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Why the ‘Rogue Tenor’ indicted more than himself

When Remigio Pereira chose ‘all lives matter’ as his chosen expression, it was either an aggressively racist declaration or a passively racist one. Take your pick.


 
Windsor, Ontario, Canada - Remigio Pereira of The Canadian Tenors performs at Caesars Windsor. (Gene Schillin/CP)

Windsor, Ontario, Canada – Remigio Pereira of The Canadian Tenors performs at Caesars Windsor. (Gene Schillin/CP)

“This is not a political statement,” says Remigio Pereira, his voice wavering. “I don’t agree with killing. So if I don’t agree with killing, it means I don’t agree with Black people dying.” This is the beginning of an audio statement that Pereira released on SoundCloud, in response to the massive backlash he faced for a very stupid thing he did the day before. At the MLB All-Star game, Pereira and his ensemble mates, the Tenors, delivered the Canadian national anthem. What should have been a rote and forgettable affair became a gallimaufry when Pereira shoehorned the following lines into the anthem: “We’re all brothers / and sisters / all lives matter to the brave.” As he did so, he pulled a sign reading “ALL LIVES MATTER” from beneath his sharkskin jacket and held it aloft for the rest of the anthem.

MORE: The Tenors remind us that ‘All Lives Matter’ is unhelpful at best

While the baseball game proceeded, Twitter roiled in fury at the “All lives matter” message. If you’re not familiar, “All lives matter” began a retort to “Black Lives Matter,” which itself began as an affirmation in the face of the justice system that allowed suburban vigilante George Zimmerman (who shot and killed an unarmed Trayvon Martin), and Ferguson police officer Darren Wilson (who shot and killed an unarmed Michael Brown) to walk the earth as free men. The statement “All lives matter” sounds innocuous when taken at face value, but is deeply pernicious in its everyday usage. No one was saying “All lives matter” before the Ferguson protests, and ever since the phrase was coined, it has mostly been deployed by white antagonists to further fray the nerves of exhausted and grieving Black people. It’s a racial dog-whistle, on par with “crack babies” “welfare queens,” and “states’ rights.”

Going by this context, and further compounded by the shock of Canadian artists appearing to promote a racially caustic phrase, the Twitterverse heaped wrath upon the social media accounts of Pereira, the Tenors, and their Universal Music label. That night, the group issued an apology for the act, and declared “lone wolf” Pereira’s removal from the ensemble. A day later, Pereira posted the audio recording to his Facebook account, as well as a written statement. “I hoped for a positive statement that would bring us ALL together,” he said. “I weep for the senseless loss of life, the lives of all my brothers and sisters in this world.”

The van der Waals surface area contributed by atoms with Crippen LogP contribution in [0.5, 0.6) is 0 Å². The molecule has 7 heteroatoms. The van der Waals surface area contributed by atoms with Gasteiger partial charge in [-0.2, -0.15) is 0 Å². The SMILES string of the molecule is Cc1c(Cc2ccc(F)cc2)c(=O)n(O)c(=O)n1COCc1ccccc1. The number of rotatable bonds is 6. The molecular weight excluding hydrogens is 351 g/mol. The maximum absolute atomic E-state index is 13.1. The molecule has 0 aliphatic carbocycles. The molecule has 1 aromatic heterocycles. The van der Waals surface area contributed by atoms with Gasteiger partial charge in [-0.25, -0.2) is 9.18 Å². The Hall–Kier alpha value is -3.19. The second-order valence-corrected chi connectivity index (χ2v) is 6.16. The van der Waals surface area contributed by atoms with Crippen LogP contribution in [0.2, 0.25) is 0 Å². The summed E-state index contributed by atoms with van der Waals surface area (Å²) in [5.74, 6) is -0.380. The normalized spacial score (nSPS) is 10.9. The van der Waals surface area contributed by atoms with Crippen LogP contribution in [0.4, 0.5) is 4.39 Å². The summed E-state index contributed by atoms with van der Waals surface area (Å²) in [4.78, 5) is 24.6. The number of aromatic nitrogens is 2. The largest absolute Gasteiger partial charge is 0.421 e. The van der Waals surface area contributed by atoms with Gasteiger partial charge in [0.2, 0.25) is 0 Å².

RELATED: Canada’s race problem? It’s even worse than America’s.

His publicity stunt aside, Pereira’s views on race are irritatingly familiar. Less well-known than “the talk” (where our parents teach us to suppress our anger when we’re harassed by police, lest our names become the next Twitter hashtag), is “the silence.” That is, the quiet aftermath of police shootings and other racialized moments, when white friends, student peers and co-workers take us aside to show us they’re one of the good ones. They do this by reducing the complexity of our cultural differences to the simplicity of our skin colour, pridefully announcing their “tolerance” and “colour-blindness,” as if we wish to be tolerated and made invisible. But we hold our tongues, and in the wake of that silence comes the casual refrain “At least things here aren’t as bad as the U.S.”

Even faced with the staggeringly high percentage of Black Canadian children living in poverty, the unemployment rates in our communities running nearly double the national average, the wretched health outcomes, the inexplicable number of our children in custody of Children’s Aid, and the number of Black bodies in Canada’s federal prisons swelling by 70 per cent over the last 10 years, we are compelled, out of politeness, to agree that things aren’t as bad in Canada. We are compelled to shut our eyes to the dozens of other systemic means by which our lives and bodies can be torn apart, and to give thanks that at least police officers – who are sworn to protect us – aren’t gunning us down in the street every 28 hours.

RELATED: Five things we know about the ‘Lone Wolf’ Tenor